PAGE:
Dangers of Sodium and a Low Sodium Diet for Seniors in Phoenix, AZ

11 Apr 2019

If you are 50 years of age or over, then you should be consuming 2,300 mg of sodium per day (or less)- this is equal to only 1 teaspoon of salt. Senior people consume more than 3,400 mg of sodium each day, which is well above the recommended amount. The max sodium amount is 1,500 mg per day if you have high blood pressure. Changing your diet or resorting to a low sodium diet sounds daunting which may result in bland food (a matter of worry for people). We are listing a few low sodium diet options that will not only protect your heart or lower the blood pressure but also taste good.

Before talking about the dangers of sodium and the low sodium diet options, here’s some information on senior living communities.

An assisted living facility is the best option to consider if your senior loved one is suffering from memory problems or facing mobility issues. They would require 24×7 care and support which is only possible at assisted facilities as they comprise compassionate and well-trained caregivers. If you belong to the Phoenix region in AZ, don’t look beyond Anthem Senior Living for assisted living Anthem care and support. Equipped only with the friendliest of staff, ASL has a long history in serving seniors. The most important of our senior friendly services include preparation of three delicious home-cooked meals fresh daily, availability of Nutritious Snacks throughout the day- these are the nutritional aspects.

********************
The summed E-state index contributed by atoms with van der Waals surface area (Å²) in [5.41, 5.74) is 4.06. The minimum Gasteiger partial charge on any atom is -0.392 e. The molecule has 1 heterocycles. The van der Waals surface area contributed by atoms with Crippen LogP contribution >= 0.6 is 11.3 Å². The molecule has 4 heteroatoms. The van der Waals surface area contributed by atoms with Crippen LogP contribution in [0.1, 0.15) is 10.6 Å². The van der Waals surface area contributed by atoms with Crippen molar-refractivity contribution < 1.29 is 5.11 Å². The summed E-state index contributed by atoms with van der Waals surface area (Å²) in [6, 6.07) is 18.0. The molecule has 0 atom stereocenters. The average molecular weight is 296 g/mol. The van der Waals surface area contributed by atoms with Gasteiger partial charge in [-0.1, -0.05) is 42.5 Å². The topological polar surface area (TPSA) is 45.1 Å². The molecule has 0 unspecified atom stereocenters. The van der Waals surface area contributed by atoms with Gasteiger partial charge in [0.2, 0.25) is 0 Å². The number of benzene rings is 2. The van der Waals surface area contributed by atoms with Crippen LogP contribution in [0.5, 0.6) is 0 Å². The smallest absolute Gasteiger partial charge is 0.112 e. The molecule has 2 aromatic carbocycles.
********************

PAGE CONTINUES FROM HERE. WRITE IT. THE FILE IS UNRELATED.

Dangers of Sodium:

Most of the foods we eat including fruits and vegetables contain sodium. Consumption of too much salt or sodium also increases the amount in the bloodstream which can impact the kidney’s ability to remove water, causing high blood pressure which can put strain on your blood vessels, heart, aorta and kidneys. Such impact can lead to cardiovascular disease and potentially a heart attack.

When going out shopping at the market or grocery stores, following these tips can help you to identify low-sodium foods:

  1. There should be restriction with the amount of packaged food you buy.
  2. You can easily find the sodium content by reading the nutrition facts label.
  3. Purchase foods that are labeled “low sodium” but do check the serving size on the nutrition facts.
  4. When you buy condiments and spreads, go for options that are unsalted or lower in sodium.

Food Options in Low Sodium:

  1. Go for fresh, frozen or canned vegetables. When picking frozen vegetables, go for the ones without sauce, and canned vegetables with the least amount of sodium.
  2. When using canned foods, rinse them before eating or cooking with them which will wash away some of the salt.
  3. Instead of salt, use herbs and spices as seasoning.
  4. Instead of salted pretzels or chips, snack on unsalted nuts.
  5. Instead of salt, you can flavor your food with different herbs and spices like ginger or garlic.
  6. Remember, potassium can be useful in blunting the effects of sodium on blood pressure.
  7. Instead of deli meats or sausages, go for skinless chicken and turkey, lean meats, or seafood.

Foods to Avoid:

Pizza; cold cuts and cured meats; breads, rolls, bagels, flour tortillas, and wraps; soup; sandwiches; poultry.

It is important to take proactive steps today to reduce your sodium intake and that of your aging loved ones for a healthy life.


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